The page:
Mellish, Luzmore, and Shahbaz (2020) indicated that the main difference between the UK and the US compared to both South Korea and Germany is in the government response. The idea of profit before people is cited as the UK and USA scrambled unprecedented resources to save banks to cushion their respective economies instead of focusing on saving people. The main message communicated in these approaches is that a financial crisis would be worse than a pandemic. This idea was supported by Hathaway (2020) adding that support for neoliberalism leads to robust economies but the people are the true cost of such a model. By not prioritizing social goods such as hospitals and education, such economies are a pandemic away from a colossal failure. In the US, the medical sector has grappled with nurse strikes for the longest time with workers. Further, companies such as Tesla and Amazon have been reported to demanding that their workers return to work even during the pandemic endangering their lives. Conclusively, these are the symptoms of neoliberalism that have made the pandemic worse in such countries (UK and USA) compared to South Korea and Germany where neoliberalism is minimally supported.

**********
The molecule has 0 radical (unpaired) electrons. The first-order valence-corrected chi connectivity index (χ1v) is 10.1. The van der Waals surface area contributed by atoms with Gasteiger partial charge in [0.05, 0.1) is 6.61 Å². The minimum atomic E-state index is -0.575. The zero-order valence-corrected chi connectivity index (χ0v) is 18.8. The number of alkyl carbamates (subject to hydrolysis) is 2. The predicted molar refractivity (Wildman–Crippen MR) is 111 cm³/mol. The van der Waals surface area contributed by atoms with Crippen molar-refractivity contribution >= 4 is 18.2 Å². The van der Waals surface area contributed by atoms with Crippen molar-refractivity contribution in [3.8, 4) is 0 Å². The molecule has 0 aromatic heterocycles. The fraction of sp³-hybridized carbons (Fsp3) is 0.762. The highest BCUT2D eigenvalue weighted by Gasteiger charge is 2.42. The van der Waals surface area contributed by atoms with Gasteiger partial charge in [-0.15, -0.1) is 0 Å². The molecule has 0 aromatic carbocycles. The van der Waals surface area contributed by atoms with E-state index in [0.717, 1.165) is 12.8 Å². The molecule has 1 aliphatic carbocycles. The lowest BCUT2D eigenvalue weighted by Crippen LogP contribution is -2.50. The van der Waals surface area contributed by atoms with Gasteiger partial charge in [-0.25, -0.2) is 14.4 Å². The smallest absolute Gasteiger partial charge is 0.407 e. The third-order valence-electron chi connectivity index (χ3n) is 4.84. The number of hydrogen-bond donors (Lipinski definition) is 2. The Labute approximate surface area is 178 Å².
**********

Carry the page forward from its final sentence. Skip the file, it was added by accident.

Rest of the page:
From the perspective of migrants and their struggle with the pandemic, the central thought in the article by Dutta (2020) is that low-wage migrant workers have been on the receiving end during the pandemic due to neoliberalism. This article focused on Singapore; a nation described as having extreme neoliberal structures. The author surveyed several migrant workers who stated that they were experiencing poor sanitation, poor housing, and food insecurity in the country that has been hailed globally due to how it reacted to the pandemic. Neoliberalism can be extreme especially in first-world countries where only a minority of people are in the extreme poverty section. Such households find it difficult to rise above their situations. This situation is best explained using the Conflict Theory.